(non PR news)

  • Oscar Formula
  • Solid Inrupt – Tim Berners-Lee



The Secret Formula Predicting Oscar Gold 2 Years in Advance

No journey to the Academy Awards would be complete without inspiring stories of film projects that flew in the face of industry skepticism only to become critical darlings and audience favorites. These odds-defying discoveries help keep the moviemaking faith and also build up suspense ahead of that inevitable Oscar coronation. But behind that romantic narrative lies the real truth: So many of these unexpected success stories have already been anointed long before the Golden Globes and various Critics Circles cemented their statuette credentials. Thanks to the wonders of data science, anyone can now draw a predictive line from how projects are measured at script stage all the way to how reviewers will respond upon first viewing those finished films and their subsequent chances of both awards recognition and commercial success.
This is as true for this year’s LA LA LAND and MOONLIGHT — two films that were not on the Oscar radar before their world premieres at the Venice and Telluride film festivals just a few months ago — as it has been for so many other lauded films of the last six years. Their advance numbers are as magical as those seen in this year’s Oscar front-running musical…provided you’re attuned to the right data beat.
One of the essential gauges in all this is Rotten Tomatoes. With nearly 800 feature films released in the US each year, it’s no wonder that moviegoers rely more than ever on movie review site Rotten Tomatoes for guidance. Sure, an individual critic might get it “wrong,” but critical consensus (as reflected in the site’s “Tomatometer”) is a pretty reliable indicator of how good the movie is. And as Slated recently uncovered, it also turns out to be a reliable predictor of not only their financial performance, but also Academy Awards chances.
Slated’s data science team compiled data on hundreds of feature films released in theaters between 2010 and 2016 (with a few as far back as 2005), looking for possible correlation between Slated’s Script Scores (more on that in a moment) and Rotten Tomatoes scores. What we discovered was not only a correlation between Slated’s Script Scores and the likelihood of being “Certified Fresh” by Rotten Tomatoes (more on that in a moment, too) but clear links between being Certified Fresh and the movie’s financial performance, as well as the eventual likelihood of being nominated for Oscars. But here’s the remarkable part: These outcomes are not just knowable after a movie’s completion but as far back as the development stage.
It bears repeating. The likelihoods of a movie being Certified Fresh, financially successful and being nominated for Academy Awards, is knowable at the point of development.
Before we prove that to you with charts and graphs, let’s take a beat to make sure you know what being Certified Fresh means. To be rated Certified Fresh, movies must have both a steady Tomatometer rating of 75% or higher and also a minimum number of reviews: Movies opening in wide release need at least 80 reviews from Tomatometer Critics (including 5 Top Critics), while those opening in limited release need at least 40 reviews from Tomatometer Critics (also including 5 Top Critics). This limits the field considerably: Of the 13,781 movies with Rotten Tomatoes scores as of this writing, only 17% boast the Certified Fresh seal.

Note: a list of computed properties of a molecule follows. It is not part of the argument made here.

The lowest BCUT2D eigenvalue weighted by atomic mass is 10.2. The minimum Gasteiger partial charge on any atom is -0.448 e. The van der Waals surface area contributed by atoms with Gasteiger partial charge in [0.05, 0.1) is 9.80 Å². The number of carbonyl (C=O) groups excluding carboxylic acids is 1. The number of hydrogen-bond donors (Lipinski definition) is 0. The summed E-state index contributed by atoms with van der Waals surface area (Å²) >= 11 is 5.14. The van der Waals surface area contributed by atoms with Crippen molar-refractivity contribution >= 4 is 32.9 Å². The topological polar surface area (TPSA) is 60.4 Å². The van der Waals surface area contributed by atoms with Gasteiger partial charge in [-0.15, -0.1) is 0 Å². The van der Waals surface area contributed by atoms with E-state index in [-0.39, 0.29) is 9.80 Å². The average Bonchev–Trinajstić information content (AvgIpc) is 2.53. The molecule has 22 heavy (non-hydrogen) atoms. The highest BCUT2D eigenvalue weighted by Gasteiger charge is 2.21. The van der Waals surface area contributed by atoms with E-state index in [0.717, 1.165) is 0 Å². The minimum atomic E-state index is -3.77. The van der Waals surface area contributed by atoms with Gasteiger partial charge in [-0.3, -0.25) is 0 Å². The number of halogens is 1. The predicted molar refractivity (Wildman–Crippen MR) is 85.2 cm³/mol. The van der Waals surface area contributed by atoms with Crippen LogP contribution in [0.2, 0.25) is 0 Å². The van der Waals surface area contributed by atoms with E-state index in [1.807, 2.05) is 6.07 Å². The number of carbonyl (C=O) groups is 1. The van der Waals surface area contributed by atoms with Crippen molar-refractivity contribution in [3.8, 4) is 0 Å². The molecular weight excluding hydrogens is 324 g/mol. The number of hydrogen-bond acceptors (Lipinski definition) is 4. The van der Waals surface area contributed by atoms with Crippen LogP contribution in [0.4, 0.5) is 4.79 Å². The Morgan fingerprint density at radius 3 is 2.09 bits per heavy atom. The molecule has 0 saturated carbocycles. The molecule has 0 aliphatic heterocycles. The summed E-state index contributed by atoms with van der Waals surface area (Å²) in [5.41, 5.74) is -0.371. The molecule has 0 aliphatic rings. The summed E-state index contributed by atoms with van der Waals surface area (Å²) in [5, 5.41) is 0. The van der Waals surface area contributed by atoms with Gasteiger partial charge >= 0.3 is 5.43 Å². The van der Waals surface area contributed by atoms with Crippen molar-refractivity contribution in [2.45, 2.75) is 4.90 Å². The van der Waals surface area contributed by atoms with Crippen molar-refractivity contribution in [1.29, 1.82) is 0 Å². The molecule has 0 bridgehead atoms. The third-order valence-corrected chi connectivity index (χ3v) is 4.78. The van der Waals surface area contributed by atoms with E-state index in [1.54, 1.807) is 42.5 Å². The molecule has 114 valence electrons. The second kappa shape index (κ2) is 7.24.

Here are some films in our sample set that were Certified Fresh:

slated, oscar, analysis, mimamo.co

While we’re explaining methodology, we should cover how Slated’s Script Score works as well.  In addition to providing a synopsis and three unique loglines, each reader independently evaluates the material’s effectiveness in ten categories, writing detailed comments and providing a numerical rating for each. We crunch those individual ratings into a score on a 100 point scale, and our Script Score is the average of the three readers’ scores.

slated, oscar, analysis, mimamo.co

We’ve honed our approach through thousands of sets of coverage over the past four years, resulting in scores that are consistent from script to script; every script with a score of, say, 75 has essentia
lly the same level of quality.
There’s no getting around the fact that story analysis, like film criticism, is inherently subjective. So rather than try to engineer our way around that, Slated designed its process to harness that subjectivity by applying the same set of rigorous standards to the way readers assess every script, based on the same objective criteria that buyers and reps themselves use to judge material. And in case you’re wondering, Slated’s reader roster comprises men and women from varied backgrounds, ethnicities, and age groups (only about a third are white and male). They’re assigned to scripts on a double-blind, randomized basis: Readers don’t know who’s involved with each project nor who submitted the script, and the submitters don’t know who the readers are. And in case you’re also wondering how we avoid selection bias when scoring scripts of already released films, we always try to assign films to readers who haven’t seen them. But as that’s not 100% foolproof the net result is a +2.8 point bias for released films vs pre-released films, a margin of error small enough to have negligible impact on our research, as you’ll see below.
Okay, enough explaining — let’s look at the findings!

slated, oscar, analysis, mimamo.co

We’ll start with the correlation of Slated’s Script Score to a film’s likelihood of being Certified Fresh. As you can see from the graph, movies with Script Scores below 75 are very unlikely to be Certified Fresh, but every 5 point increment up from there nearly doubles the likelihood of getting that coveted seal of approval.
Now let’s see that same chart with ROI layered over it.

slated, oscar, analysis, mimamo.co

As you can see, the ROI curve is very similar to the previous curve. Movies with Script Scores below 75 are not just unlikely to be very good, they’re unlikely to return their financiers’ investments. Meanwhile, movies with at least a 75 Script Score have a fairly good shot at both, and every 5 point increase in Script Score increases those odds significantly, with a whopping 70% jump once Script Scores exceed 85.